October 04, 2018
Succession planning can be one of the most challenging aspects of owning and operating a family business. And while many family business owners may dream of passing ownership of the business onto future generations, keeping the business within the family isn’t always a viable option. When a clear successor within the family doesn’t exist, family business owners are faced with the difficult decision of who will take over the business when they are ready to step aside.
According to the Family Business Institute, two of the ownership succession issues that most often plague family businesses are technical mistakes and planning in a vacuum. If you are contemplating selling your family business to an outside buyer, a comprehensive succession plan that addresses a few key considerations can help ensure that you don’t make these common mistakes.
Determine an Appropriate Timeline
While selling your business may take as few as six months to close, positioning the business for sale—not to mention preparing yourself and your family emotionally—may take much longer. For many family businesses, beginning the process at least three years in advance is often necessary.
From an operational perspective, you may need time to clean up your balance sheet or lock down contracts with key vendors or strategic partners. If your business requires real estate to operate, long-term leases may need to be in place prior to sale. Additionally, you may need to secure agreements with essential employees and key management. Taking these preparatory steps can add value to the business when the time comes to sell.
Structure the Sale Thoughtfully
There are numerous ways to structure the sale of a closely held business—a lump sum sale, an installment sale, an earnout sale based on a percentage of future profits or a sale to a charitable trust. Determining your desired “end result”—as well as the potential tax implications of each of your options—will help determine how to best structure the sale of your business.
Selling a business often requires a team of advisors, including investment bankers, attorneys, business accountants and financial advisors to work through the various complexities. Making sure you have the right team of specialists in place can help avoid the common pitfall of planning in a vacuum.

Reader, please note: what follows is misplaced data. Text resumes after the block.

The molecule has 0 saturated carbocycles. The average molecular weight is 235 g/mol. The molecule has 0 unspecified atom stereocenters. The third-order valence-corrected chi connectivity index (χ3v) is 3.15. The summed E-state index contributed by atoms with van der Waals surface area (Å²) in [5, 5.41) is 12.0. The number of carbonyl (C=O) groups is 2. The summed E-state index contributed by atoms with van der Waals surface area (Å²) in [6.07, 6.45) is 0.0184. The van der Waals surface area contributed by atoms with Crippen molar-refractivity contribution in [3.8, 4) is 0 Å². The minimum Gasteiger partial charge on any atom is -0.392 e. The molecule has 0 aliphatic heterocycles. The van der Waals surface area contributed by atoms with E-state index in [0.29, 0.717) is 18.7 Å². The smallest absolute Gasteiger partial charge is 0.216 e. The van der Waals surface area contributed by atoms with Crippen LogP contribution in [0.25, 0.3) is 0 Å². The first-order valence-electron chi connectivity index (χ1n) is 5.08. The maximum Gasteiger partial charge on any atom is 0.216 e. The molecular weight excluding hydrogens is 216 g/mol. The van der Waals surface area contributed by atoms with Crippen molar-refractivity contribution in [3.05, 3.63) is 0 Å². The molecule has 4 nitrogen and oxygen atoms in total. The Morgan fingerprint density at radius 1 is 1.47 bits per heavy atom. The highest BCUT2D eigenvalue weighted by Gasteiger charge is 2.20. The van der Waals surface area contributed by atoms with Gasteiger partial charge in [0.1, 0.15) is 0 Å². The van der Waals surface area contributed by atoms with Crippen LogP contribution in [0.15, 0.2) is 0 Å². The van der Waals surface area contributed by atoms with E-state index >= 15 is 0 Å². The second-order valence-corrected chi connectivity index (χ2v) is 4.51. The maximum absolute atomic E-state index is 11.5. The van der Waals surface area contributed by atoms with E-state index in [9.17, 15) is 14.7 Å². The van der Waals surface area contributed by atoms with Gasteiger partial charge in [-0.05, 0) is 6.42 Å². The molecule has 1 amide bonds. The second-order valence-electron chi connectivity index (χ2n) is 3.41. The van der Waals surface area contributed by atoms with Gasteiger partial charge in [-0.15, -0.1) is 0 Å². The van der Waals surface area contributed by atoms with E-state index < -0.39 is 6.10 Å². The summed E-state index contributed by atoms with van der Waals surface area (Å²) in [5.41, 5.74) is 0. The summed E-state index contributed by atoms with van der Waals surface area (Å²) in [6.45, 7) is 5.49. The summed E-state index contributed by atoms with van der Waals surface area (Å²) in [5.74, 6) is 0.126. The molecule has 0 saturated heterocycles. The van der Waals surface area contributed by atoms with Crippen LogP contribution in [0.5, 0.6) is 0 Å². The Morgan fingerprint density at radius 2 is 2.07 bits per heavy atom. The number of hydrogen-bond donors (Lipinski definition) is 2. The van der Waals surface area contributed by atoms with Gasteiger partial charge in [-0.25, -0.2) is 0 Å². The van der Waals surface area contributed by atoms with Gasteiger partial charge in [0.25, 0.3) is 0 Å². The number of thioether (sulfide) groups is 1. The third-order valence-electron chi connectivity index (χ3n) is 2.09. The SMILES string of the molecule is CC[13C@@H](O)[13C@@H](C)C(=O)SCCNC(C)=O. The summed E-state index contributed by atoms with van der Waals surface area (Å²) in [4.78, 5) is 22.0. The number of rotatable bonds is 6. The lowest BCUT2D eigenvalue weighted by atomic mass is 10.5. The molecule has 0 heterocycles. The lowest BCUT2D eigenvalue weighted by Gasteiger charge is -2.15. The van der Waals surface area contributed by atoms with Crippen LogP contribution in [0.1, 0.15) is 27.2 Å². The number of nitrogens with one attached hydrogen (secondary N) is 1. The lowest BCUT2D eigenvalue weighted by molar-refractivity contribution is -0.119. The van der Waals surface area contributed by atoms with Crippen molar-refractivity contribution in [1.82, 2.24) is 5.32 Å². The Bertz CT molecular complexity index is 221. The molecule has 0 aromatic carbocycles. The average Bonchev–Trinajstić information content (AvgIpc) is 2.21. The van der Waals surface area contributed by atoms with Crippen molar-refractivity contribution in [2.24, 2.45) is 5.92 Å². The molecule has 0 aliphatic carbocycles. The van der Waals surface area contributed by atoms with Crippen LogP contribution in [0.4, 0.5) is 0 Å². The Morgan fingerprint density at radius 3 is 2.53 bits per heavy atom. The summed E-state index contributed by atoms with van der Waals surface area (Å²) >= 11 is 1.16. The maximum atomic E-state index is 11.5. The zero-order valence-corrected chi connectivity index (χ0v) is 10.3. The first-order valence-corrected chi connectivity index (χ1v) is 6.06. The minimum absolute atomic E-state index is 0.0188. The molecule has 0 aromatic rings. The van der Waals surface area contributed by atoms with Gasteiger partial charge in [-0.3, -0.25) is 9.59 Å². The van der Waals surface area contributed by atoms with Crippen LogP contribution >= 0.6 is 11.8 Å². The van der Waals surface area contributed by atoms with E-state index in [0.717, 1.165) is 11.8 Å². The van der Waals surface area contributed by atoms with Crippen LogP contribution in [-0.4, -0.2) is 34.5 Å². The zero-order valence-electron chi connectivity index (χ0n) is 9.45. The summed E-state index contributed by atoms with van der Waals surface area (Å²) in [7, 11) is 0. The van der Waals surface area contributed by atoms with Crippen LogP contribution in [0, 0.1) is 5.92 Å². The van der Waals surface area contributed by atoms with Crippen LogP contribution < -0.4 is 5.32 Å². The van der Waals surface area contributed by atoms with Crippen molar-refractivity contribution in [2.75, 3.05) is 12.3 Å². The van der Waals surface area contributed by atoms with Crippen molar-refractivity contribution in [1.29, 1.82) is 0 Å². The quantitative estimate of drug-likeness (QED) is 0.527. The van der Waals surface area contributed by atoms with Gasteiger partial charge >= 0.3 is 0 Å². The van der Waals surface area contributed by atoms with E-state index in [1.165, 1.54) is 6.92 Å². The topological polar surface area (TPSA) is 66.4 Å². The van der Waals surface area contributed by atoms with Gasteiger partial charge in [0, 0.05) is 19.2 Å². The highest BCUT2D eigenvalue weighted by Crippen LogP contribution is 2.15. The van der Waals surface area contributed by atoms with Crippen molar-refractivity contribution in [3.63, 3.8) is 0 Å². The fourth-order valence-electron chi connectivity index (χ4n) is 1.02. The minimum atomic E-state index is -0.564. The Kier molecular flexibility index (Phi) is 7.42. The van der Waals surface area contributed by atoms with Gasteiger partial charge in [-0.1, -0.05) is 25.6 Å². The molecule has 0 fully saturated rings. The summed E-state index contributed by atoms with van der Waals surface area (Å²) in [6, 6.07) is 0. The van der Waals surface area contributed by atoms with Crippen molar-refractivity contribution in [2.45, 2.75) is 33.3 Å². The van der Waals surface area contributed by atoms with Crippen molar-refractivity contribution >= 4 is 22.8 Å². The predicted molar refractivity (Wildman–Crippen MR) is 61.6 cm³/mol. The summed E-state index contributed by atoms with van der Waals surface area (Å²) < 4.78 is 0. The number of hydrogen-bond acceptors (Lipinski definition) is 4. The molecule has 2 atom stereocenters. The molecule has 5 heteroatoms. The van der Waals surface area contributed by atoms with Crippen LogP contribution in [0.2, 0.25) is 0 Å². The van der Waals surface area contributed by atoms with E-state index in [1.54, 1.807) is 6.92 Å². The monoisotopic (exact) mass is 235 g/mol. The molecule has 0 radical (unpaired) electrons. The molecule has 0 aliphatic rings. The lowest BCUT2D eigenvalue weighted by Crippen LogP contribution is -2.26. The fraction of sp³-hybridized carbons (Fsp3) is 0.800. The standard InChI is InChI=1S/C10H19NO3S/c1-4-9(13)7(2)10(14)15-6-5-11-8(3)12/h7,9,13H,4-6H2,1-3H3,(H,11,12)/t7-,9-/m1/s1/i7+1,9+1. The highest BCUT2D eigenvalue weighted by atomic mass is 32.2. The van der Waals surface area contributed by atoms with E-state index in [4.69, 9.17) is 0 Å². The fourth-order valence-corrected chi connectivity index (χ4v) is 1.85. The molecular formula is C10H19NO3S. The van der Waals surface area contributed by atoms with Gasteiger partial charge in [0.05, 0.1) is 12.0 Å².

Decide What’s Next
A large liquidity event is a major life development for a business owner. Selling a business can create issues related to cash flow, investment portfolios, how family property is held and how to set up trusts, among other things. A new approach may be needed to preserve your family’s newfound wealth, which usually includes diversifying your assets across industries and markets. As you plan the sale of your business, considering how to manage your windfall of cash and other assets may better prepare you for what lies ahead.
Beyond these technical considerations of wealth management, former business owners often go through an identity crisis following the sale of a business as they face challenging questions about lifestyle, how to raise their children and how to navigate the personal, familial and social complexities wealth creates. Working through all of these questions with a trusted wealth advisor can help eliminate many of the unanticipated anxieties you may feel leading up to the sale of your business.
Like all business decisions, selling the family business has its pros and cons. While a liquidity event gives you the opportunity to diversify your assets away from previously concentrated wealth and makes the estate planning process easier, giving up control of the business can also create emotional stress and upset family dynamics. When creating your own succession plan, it’s important to give yourself enough time to adequately plan for these challenges. Additionally, you may want to consult with a diverse team of specialists to ensure that you have as much information as possible prior to making a decision.
Cathy Schnaubelt is a senior wealth strategist for CIBC Private Wealth Management's Houston office, with more than 35 years of industry experience. In this role, Cathy is responsible for the development of integrated wealth management solutions and provides comprehensive estate and financial planning services to high net worth clients.
This article originally appeared on Forbes.com on Aug. 30, 2018.
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